There are, of course, unanticipated moments. A guest on the trip told me of a colleague living in Krakow who when told to deliver all of his silver and gold objects to the Nazi command, hid these valuables in a floor board in his home as his young son watched fascinated by his father’s hiding place. As the years passed and the communists came to rule Poland, the father was reluctant to claim his treasure. Then he passed away. Ten years ago the boy, now very much a man and father himself, returned to Krakow. He found the house he lived in as a child and then with remarkable zeal started to dig in order to find the buried treasure. Mirabile dictu, despite the passage of 65 years, he recovered the family valuables.

This isn’t a story that mitigates Nazi atrocities, but it does show something about the human spirit: What the Nazis and Soviets couldn’t destroy often survives.

Solzhenitsyn once noted that even if the globe were covered in cement at some point a crack would emerge and from the crack a plant would grow and flourish. The Nazis tried to destroy every resemblance of Jewish life and culture, but in the end their necrophilia was trumped by a life spirit that cannot be squelched.

The FIDF Delegation to Poland & Israel: From Holocaust to Independence - Photo gallery

Monday, April 08, 2013
Krakow was once the home of one of Europe’s largest population of Jews. For centuries it was a center of Jewish culture.

My wife and I walked through this charming city that vibrates with vitality. Even on a chilly afternoon coffee houses are filled. The stores on the main street might be seen on Fifth Avenue or Oxford Street.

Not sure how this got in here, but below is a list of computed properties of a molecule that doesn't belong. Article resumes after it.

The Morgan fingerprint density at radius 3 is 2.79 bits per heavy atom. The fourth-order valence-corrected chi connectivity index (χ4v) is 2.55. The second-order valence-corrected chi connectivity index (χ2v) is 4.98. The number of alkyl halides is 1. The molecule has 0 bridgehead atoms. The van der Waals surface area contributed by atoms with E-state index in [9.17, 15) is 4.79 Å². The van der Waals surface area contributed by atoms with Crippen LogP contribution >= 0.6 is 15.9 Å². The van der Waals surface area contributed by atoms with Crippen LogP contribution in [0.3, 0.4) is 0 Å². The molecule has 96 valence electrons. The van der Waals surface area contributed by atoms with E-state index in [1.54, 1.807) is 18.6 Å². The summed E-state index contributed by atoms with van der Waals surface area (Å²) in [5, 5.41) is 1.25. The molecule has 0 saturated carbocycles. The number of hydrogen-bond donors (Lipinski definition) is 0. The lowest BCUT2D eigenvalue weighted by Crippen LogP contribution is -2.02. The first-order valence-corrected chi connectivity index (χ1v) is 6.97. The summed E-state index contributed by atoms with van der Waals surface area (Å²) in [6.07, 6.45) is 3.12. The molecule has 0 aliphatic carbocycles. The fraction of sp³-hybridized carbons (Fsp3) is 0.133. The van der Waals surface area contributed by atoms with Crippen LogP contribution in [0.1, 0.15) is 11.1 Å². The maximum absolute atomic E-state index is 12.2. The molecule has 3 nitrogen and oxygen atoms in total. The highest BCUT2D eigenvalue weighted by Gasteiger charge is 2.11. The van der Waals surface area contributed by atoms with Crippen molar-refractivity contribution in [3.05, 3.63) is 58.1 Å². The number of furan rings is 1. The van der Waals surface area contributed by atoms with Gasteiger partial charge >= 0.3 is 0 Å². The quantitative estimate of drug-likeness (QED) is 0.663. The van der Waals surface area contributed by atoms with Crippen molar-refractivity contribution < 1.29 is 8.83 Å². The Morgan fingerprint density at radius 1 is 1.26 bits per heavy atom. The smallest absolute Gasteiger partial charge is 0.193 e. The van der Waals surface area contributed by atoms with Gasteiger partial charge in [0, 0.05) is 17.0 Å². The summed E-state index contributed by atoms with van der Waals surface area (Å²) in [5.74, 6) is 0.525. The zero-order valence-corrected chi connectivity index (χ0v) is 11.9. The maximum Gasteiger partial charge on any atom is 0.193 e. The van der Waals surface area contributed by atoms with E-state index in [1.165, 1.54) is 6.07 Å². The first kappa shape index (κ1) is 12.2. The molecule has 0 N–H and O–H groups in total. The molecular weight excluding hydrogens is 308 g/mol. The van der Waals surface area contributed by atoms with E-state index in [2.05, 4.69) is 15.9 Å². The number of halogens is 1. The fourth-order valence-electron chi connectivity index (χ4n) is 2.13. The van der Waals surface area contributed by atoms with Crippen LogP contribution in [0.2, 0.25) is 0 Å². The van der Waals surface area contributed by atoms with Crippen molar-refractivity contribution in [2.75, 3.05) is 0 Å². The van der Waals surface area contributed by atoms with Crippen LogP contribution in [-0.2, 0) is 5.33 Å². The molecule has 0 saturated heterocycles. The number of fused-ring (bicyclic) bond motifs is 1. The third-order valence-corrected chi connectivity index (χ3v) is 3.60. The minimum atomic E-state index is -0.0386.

The marketplace or city center is a grand plaza, the kind that might be seen in Prague or Brussels. As I walked over the cobblestones, I realized each one had a story for me.

I closed my eyes and it was 1941. Jews were herded into the square trembling and silent. Police dogs stood watch as if shepherding sheep. Only days before this lock-down, Jews were minding their shops, tending to their children and healing the sick. Now the cobblestones tell me they had a one way ticket to oblivion.

There is a gossamer thin line between civility and barbarism. Nazis reared on Ficte, Wagner deposited their culture in the slaughter house of savagery. Hitler may have convinced many Germans that Jews were a toxin, but it was these same Jews who built industries and discovered medicines in Germany and around the world.

From the town square to Auschwitz, from the harmony of quotidian life to the ovens, the cobblestones keep talking. As Jews were herded on to the cattle cars, their destination was unknown. Children could be heard weeping, but most were silent, enveloped in their own thoughts and fears. Do you pack for a week or a life time? Where are the allies? Where is the outrage? On these matters, there is only silence.

Now the camps attract tourists – a perverse form of Disney World in which an atrocity breeds a desire for profit. Clearly that isn’t the case for all who come to Auschwitz. Many wish to bear witness, to say we do mean “Never Again.” But the world is myopic. Anti-Semitism is the one “ism” that never dies. It rears its ugly head in the same Europe that claimed it was a stain that must be cleansed. And it is the calling card for radical Muslims wherever they are found.

Yet I walk these streets bound to hope. My ancestors didn’t have defenders; they trembled in the night unsure of their fate. Today there is a force of young, talented and tough Jews who are our protectors: They are the members of the IDF, the Israeli force that defends principles of decency against the barbarians who would recreate the Holocaust.

We are engaged in a civilizational struggle, one whose outcome is unclear. But this time the cobblestones deliver another message. We will not tremble in the presence of your S.S. guards. We will not cower in the courtyards of Europe when rounded up. In fact, we will not be rounded up. We have a formidable force that, like it or not, you will have to recognize. Yes, the cobblestones sing a different tune. Schma Yisrael, we are prepared to defend ourselves.

The FIDF Delegation to Poland & Israel:
From Holocaust to Independence  - Photo gallery